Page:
# Calculating volume using triple integrals

• kikifast4u
In summary, the student is trying to find the volume of a solid enclosed between a cylinder and two planes but is having trouble setting the integration limits.
kikifast4u

## Homework Statement

Find the volume of the solid enclosed between the cylinder x2+y2=9 and planes z=1 and x+z=5

V=∫∫∫dz dy dz

## The Attempt at a Solution

The problem I have here is setting the integration limits. I first tried using:
• z from 1 to 5-x
• y from √(9-x2) to -3
• x from -3 to 3

However, that gave me a negative answer, so I doubt that's the way to do it.

I then used polar coordinates for x and y and used the integral:
V=∫∫∫r dz dr dθ with limits
• z from 1 to 5-r*cos(θ)
• r from 0 to 3
• θ from 0 to 2∏

This time I got a positive answer, but I'm not sure whether the method is correct. We were never taught to use polar coordinates in volume integrals, so I'm not sure whether it's fine to mix them up.

I'm still struggling with this. Any help guys?

kikifast4u said:

## Homework Statement

Find the volume of the solid enclosed between the cylinder x2+y2=9 and planes z=1 and x+z=5

V=∫∫∫dz dy dz

## The Attempt at a Solution

The problem I have here is setting the integration limits. I first tried using:
• z from 1 to 5-x

• Okay, that's good.

[*]y from √(9-x2) to -3
Why -3? The cylinder x2+ y2= 9 goes from $-\sqrt{9- x^2}$ to $\sqrt{9- x^2}$.
[*]x from -3 to 3
However, that gave me a negative answer, so I doubt that's the way to do it.

I then used polar coordinates for x and y and used the integral:
V=∫∫∫r dz dr dθ with limits
• z from 1 to 5-r*cos(θ)
• r from 0 to 3
• θ from 0 to 2∏

This time I got a positive answer, but I'm not sure whether the method is correct. We were never taught to use polar coordinates in volume integrals, so I'm not sure whether it's fine to mix them up.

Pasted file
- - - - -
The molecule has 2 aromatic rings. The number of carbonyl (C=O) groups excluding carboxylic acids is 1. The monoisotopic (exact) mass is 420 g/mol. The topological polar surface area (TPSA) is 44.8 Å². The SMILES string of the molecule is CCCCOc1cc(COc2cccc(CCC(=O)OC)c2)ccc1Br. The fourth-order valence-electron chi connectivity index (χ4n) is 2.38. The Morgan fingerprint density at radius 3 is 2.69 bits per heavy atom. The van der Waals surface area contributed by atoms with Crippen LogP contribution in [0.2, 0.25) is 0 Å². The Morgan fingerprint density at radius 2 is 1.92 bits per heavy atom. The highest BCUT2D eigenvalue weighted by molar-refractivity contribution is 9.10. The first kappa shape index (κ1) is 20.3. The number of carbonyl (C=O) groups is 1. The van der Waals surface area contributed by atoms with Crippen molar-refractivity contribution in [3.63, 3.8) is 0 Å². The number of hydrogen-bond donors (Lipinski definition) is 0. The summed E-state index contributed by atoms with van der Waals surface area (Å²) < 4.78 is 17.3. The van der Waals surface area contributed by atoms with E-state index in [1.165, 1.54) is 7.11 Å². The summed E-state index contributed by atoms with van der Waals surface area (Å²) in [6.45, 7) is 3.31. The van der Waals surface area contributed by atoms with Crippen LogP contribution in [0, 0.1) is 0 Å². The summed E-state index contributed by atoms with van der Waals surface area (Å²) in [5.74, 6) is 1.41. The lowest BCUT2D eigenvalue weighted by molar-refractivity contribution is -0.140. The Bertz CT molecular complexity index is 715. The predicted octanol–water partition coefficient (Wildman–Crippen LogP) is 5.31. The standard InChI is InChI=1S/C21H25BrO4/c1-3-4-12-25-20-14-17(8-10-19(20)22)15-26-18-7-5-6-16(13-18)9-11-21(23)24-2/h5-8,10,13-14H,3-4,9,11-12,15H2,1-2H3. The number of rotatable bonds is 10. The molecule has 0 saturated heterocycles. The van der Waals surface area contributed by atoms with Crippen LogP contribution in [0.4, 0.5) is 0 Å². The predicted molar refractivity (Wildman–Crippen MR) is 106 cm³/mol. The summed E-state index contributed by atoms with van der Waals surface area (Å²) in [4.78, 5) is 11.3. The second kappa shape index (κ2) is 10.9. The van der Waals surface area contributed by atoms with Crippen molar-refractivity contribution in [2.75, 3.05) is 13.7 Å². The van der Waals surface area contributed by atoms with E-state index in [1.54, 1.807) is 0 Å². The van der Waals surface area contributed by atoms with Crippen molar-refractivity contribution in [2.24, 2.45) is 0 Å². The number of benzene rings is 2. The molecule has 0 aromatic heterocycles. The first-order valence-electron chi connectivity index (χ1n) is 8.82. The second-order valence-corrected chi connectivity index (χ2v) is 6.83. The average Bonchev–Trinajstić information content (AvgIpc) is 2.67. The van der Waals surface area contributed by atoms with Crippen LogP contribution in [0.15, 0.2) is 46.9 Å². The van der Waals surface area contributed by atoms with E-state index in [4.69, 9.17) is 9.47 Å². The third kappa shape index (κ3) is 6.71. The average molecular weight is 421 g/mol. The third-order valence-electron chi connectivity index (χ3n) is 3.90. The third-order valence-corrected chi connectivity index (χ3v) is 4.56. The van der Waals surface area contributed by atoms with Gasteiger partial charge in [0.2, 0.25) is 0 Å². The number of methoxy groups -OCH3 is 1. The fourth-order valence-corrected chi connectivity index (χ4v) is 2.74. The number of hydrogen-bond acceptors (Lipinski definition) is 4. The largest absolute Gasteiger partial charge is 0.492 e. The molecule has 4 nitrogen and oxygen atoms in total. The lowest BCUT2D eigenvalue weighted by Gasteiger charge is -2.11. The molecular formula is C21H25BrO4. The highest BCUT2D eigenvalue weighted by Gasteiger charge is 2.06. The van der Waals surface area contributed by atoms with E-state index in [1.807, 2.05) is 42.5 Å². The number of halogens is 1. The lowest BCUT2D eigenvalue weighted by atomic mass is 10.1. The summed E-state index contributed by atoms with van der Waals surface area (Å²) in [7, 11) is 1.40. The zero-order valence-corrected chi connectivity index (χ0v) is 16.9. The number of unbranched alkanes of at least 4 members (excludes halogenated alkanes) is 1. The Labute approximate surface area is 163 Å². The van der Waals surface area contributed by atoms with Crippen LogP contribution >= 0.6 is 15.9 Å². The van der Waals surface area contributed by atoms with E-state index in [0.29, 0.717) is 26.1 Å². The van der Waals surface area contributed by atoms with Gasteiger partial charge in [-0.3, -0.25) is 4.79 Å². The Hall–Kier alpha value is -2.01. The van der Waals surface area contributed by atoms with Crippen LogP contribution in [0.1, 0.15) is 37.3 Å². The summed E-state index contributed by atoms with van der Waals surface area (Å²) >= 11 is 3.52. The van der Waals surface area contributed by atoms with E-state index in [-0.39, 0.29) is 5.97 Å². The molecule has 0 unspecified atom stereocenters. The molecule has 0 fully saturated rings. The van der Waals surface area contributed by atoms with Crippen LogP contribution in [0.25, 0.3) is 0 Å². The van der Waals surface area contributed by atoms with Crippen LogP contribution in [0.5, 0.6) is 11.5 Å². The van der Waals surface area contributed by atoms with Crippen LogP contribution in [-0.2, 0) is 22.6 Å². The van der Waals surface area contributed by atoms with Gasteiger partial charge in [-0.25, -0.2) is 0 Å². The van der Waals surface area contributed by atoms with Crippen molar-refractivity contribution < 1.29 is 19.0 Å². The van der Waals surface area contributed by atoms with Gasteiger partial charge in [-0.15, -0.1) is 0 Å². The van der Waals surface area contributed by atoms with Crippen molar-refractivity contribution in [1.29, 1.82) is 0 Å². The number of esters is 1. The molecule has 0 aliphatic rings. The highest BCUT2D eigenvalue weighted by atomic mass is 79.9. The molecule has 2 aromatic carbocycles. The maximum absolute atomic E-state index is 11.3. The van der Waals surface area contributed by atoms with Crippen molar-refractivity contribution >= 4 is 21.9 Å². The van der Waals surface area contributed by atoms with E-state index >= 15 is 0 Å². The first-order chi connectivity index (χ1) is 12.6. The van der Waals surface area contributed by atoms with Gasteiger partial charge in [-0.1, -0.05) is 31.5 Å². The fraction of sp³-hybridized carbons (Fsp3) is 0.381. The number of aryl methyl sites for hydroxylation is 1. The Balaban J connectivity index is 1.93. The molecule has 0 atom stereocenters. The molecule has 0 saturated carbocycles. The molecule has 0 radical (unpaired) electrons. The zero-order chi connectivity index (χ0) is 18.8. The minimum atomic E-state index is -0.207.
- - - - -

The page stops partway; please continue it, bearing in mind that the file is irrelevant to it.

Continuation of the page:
Thank you very much! I got the same answer as in the second method, so both are fine. Stupid stupid mistake!

## What is the formula for calculating volume using triple integrals?

The formula for calculating the volume using triple integrals is ∭fdV, where f is the function being integrated and dV represents the volume element.

## What is the difference between a single, double, and triple integral?

A single integral calculates the area under a curve in one dimension, a double integral calculates the volume under a surface in two dimensions, and a triple integral calculates the volume under a solid in three dimensions.

## How do you set up a triple integral to calculate volume?

To set up a triple integral for calculating volume, you need to identify the bounds for each variable, which will depend on the shape of the solid. The innermost integral will have the bounds for the z variable, the middle integral will have the bounds for the y variable, and the outermost integral will have the bounds for the x variable.

## What are some common mistakes when calculating volume using triple integrals?

Some common mistakes when calculating volume using triple integrals include forgetting to include the correct bounds for each variable, using the wrong order for the variables, and not properly setting up the integrals to match the shape of the solid.

## How can triple integrals be used in real-world applications?

Triple integrals are commonly used in physics and engineering to calculate the volume of objects with complex shapes, such as fluid flow in pipes or the mass of a three-dimensional object. They can also be used in economics to calculate the volume of production or consumption of goods and services.

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